"Instead of the idea of the monotonic process, progress, and modernization, we must endorse other slogans directed toward life, repetition, the preservation of that which is worth preserving and changing that which should be changed. Instead of modernization and growth, we need the direction of balance, adaptability, and harmony. Instead of moving upward and forward, we must adapt to that which exists, to understand where we are, and to harmonize socio-political processes." (p. 65)

"People have become the contemplators of television, they have learned how to switch channels better and faster. Many of them don't stop at all, they click the remote control and it's already not important what is on TV – is it actors or news. The spectators of Postmodernity don't understand anything at all in principle of what is going on. It's just a stream of impressive pictures. The spectator gets used to microprocesses, he becomes a "subspectator" that watches not the channels or programmes but separate segments, the sequences of programs." (p. 84)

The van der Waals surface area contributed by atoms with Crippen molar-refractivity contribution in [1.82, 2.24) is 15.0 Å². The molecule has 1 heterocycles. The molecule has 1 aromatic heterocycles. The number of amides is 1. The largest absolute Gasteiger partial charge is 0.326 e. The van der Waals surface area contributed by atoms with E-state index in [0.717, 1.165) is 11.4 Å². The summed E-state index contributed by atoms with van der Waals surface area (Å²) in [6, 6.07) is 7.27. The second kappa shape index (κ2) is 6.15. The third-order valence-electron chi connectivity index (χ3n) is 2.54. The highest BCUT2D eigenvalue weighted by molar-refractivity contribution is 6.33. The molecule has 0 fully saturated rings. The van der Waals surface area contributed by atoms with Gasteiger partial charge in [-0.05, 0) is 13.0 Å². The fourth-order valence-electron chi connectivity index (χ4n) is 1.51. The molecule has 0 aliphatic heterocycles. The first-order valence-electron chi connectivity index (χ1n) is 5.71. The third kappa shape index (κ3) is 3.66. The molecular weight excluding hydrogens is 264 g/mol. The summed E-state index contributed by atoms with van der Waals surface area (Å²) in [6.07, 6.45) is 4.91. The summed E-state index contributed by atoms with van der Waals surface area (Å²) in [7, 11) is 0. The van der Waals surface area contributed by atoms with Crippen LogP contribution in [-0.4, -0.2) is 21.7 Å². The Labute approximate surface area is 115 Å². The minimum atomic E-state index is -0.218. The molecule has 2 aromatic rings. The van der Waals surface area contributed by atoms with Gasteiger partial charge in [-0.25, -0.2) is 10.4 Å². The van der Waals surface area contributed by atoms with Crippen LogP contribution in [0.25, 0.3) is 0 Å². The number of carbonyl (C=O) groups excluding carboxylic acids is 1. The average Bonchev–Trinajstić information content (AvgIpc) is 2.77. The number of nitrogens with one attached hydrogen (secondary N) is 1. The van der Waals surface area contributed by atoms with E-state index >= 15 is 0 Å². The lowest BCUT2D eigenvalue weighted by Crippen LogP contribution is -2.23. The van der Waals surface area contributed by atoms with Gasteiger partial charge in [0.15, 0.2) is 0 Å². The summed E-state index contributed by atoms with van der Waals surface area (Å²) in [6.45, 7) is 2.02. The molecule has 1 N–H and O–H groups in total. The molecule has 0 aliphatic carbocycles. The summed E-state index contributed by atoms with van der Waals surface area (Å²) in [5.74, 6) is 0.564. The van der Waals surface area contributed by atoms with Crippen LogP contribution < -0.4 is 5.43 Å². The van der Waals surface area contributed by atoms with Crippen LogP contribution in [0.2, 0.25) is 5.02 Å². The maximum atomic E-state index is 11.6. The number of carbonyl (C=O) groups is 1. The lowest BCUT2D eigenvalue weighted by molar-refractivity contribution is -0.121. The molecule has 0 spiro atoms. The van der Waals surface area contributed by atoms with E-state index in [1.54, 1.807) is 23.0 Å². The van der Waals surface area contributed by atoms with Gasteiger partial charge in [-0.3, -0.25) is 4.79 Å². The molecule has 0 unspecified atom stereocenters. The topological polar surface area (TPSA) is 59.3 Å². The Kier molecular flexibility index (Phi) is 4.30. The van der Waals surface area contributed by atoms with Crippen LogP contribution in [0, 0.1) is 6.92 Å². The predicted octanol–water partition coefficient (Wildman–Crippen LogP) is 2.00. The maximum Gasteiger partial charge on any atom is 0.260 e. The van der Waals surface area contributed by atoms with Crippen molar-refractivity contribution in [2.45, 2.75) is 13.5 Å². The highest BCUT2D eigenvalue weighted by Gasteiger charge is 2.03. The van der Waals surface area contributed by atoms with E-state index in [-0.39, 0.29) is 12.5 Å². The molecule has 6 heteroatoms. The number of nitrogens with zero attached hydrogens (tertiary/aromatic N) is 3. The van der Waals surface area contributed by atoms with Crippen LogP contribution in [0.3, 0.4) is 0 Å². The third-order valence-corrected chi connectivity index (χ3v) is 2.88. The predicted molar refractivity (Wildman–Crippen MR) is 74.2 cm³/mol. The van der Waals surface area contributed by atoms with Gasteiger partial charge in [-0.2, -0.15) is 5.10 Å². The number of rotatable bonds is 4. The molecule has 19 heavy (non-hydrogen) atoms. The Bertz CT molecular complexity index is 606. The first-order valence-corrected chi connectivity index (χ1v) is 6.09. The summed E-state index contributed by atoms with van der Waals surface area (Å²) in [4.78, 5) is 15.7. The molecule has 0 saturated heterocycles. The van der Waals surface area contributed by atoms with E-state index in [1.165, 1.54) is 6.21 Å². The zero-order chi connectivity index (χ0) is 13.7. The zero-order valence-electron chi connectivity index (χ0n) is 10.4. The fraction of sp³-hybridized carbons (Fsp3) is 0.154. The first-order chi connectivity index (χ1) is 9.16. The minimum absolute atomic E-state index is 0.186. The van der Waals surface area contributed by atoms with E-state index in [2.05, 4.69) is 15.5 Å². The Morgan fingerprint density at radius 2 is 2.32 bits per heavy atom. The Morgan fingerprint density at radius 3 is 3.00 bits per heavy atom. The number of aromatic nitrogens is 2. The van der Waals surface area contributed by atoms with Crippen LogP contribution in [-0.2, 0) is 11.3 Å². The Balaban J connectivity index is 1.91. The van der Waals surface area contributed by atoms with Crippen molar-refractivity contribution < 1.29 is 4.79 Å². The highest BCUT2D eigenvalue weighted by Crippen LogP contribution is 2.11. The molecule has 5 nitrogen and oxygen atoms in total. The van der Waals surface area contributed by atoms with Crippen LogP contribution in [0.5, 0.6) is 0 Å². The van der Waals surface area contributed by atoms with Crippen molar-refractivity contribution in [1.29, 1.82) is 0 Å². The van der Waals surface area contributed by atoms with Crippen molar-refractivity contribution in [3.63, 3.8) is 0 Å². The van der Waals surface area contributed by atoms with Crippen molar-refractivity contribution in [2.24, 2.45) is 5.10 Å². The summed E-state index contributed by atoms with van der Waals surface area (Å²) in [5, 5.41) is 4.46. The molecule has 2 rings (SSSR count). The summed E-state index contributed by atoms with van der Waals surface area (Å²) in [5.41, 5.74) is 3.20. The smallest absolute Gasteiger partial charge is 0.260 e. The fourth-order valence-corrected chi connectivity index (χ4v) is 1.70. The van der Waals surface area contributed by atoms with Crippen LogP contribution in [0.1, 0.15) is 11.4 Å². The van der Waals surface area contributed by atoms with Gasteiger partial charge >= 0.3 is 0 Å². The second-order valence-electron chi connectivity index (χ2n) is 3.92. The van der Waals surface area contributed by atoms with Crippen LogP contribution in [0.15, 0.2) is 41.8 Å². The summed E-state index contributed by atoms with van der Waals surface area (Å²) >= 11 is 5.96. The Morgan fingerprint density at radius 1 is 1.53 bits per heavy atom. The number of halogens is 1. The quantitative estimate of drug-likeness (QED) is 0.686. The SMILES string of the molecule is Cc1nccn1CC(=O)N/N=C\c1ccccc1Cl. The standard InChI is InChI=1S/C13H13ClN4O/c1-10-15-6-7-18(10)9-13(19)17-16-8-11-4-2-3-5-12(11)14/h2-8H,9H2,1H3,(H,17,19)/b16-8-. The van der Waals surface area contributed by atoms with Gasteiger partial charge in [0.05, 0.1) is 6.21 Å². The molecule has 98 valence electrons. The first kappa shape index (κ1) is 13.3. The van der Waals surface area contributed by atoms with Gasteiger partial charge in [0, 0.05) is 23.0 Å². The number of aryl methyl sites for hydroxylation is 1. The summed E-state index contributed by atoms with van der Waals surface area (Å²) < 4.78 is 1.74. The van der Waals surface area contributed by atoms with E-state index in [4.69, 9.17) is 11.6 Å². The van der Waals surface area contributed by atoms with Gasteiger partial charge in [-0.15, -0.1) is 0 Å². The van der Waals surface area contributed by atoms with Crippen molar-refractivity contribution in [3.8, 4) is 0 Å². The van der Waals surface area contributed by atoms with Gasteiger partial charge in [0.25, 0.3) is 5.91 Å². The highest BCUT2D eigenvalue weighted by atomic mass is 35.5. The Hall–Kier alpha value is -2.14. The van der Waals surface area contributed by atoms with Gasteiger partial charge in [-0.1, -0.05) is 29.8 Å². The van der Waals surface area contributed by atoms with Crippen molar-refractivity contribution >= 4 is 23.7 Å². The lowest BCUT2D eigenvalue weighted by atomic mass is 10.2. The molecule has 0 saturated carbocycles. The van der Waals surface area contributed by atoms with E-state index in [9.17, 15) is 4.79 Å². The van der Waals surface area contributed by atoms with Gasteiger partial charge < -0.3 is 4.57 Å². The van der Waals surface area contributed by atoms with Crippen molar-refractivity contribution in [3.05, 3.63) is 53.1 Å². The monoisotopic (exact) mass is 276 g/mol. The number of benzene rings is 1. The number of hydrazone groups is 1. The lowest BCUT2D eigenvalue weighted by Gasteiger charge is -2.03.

"The American century is thought of as a remelting of the existing world order into a new one, built up on strictly American patterns. This process is conditionally called "democratization", and it is directed to a few concrete geopolitical enclaves that are in the first place problematic from the point of view of liberalism. In this way, there came to be the projects of "the Great Middle East", "Great Central Asia" and so on. The meaning of them all consists in the uprooting of inertial national, political, economic, social, religious and cultural models and their replacement by the operational system of American liberalism." (p. 149)